The History of Mary Prince: A West Indian Slave

Front Cover
Penguin, May 25, 2000 - Biography & Autobiography - 114 pages
'I have been a slave - I have felt what a slave feels, and I know what a slave knows . . . '
Mary Prince recalls that in the slave market in Bermuda, where she was put up for sale, the buyers' talk 'fell like cayenne pepper into the fresh wounds of our hearts'. During her life as a slave she was taken from Bermuda to Turks Island and Antigua, eventually arriving in London where, in 1828, she reported the cruelty of her master and mistress to the Anti-Slavery Society. The History of Mary Prince (1831) was the first life of a black woman to be published in Britain. This extraordinary testament of ill-treatment and survival was a protest and a rallying-cry for emancipation that provoked two libel actions and ran into 3 editions in the year of its publication. This edition includes an introduction which discusses The History within the context of black writing, explanatory notes, a chronology, and supplementary material on enslavement and the case of Mary Prince.
 

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User Review  - zeborah - LibraryThing

One of those books that is what it says on the box. Hard to tell how much edited, though the editor claims as little as possible. Either way, Mary Prince tells her life vividly and economically ... Read full review

Selected pages

Contents

ACKNOWLEDGEMENTS
vi
INTRODUCTION
vii
FURTHER READING
xxxv
CHRONOLOGY
xxxix
A NOTE ON THE TEXT
xli
THE HISTORY OF MARY PRINCE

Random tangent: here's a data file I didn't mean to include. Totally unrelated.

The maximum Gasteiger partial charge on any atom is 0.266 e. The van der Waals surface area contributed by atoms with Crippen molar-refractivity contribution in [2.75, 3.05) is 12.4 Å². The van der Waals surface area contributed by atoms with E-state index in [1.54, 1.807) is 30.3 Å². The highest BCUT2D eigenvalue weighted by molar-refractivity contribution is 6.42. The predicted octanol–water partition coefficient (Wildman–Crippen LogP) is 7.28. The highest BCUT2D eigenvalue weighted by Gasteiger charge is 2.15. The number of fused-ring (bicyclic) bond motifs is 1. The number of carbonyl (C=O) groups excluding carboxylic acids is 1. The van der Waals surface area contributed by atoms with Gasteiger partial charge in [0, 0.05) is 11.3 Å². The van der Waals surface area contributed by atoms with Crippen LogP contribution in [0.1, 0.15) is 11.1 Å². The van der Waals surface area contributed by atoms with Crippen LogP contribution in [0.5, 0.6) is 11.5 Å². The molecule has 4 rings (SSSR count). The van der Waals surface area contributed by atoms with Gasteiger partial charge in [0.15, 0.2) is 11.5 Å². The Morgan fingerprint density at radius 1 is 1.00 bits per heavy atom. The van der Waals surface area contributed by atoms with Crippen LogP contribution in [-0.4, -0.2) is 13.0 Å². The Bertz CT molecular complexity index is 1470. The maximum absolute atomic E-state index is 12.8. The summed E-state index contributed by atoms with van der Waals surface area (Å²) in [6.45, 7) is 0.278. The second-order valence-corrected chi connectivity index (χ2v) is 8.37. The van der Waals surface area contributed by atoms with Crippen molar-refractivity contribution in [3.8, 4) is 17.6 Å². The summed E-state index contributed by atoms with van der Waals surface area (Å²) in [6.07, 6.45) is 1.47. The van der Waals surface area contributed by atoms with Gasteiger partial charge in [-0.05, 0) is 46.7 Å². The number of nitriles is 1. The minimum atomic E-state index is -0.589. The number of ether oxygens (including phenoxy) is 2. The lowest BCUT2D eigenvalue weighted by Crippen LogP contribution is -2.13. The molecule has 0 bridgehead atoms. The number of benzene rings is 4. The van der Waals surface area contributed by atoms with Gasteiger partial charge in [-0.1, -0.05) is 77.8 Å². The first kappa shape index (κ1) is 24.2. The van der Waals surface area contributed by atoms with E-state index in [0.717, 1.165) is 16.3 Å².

1
NOTES
71
APPENDIX ONE
89
APPENDIX TWO
99
APPENDIX THREE
100
APPENDIX FOUR
104
Copyright

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About the author (2000)

Mary Prince (1788-1826) was born a slave in Bermuda. In 1815 she was sold to John Wood and taken to Antigua. Here she met Daniel James, a freeman, whom she married in 1826. In 1828, Prince was taken to England and claiming that the Woods had mistreated her she was allowed, under English law, to exercise her right to freedom and found employment as a domestic servant. Her story was published in 1831 and led to two libel trials.

Sara Salih is Assistant Professor in English at the University of Toronto. She is the author of Judith Butler (Routledge 2002), and the editor, with Judith Butler, of The Judith Butler Reader (Blackwell, 2004). She is currently working on a book about representations of brown women in England and Jamaica from the eighteenth century to the present day.

Sara Salih is lecturer in English at Wadham College, Oxford.

Sara Salih is Assistant Professor in English at the University of Toronto. She is the author of Judith Butler (Routledge 2002), and the editor, with Judith Butler, of The Judith Butler Reader (Blackwell, 2004). She is currently working on a book about representations of brown women in England and Jamaica from the eighteenth century to the present day.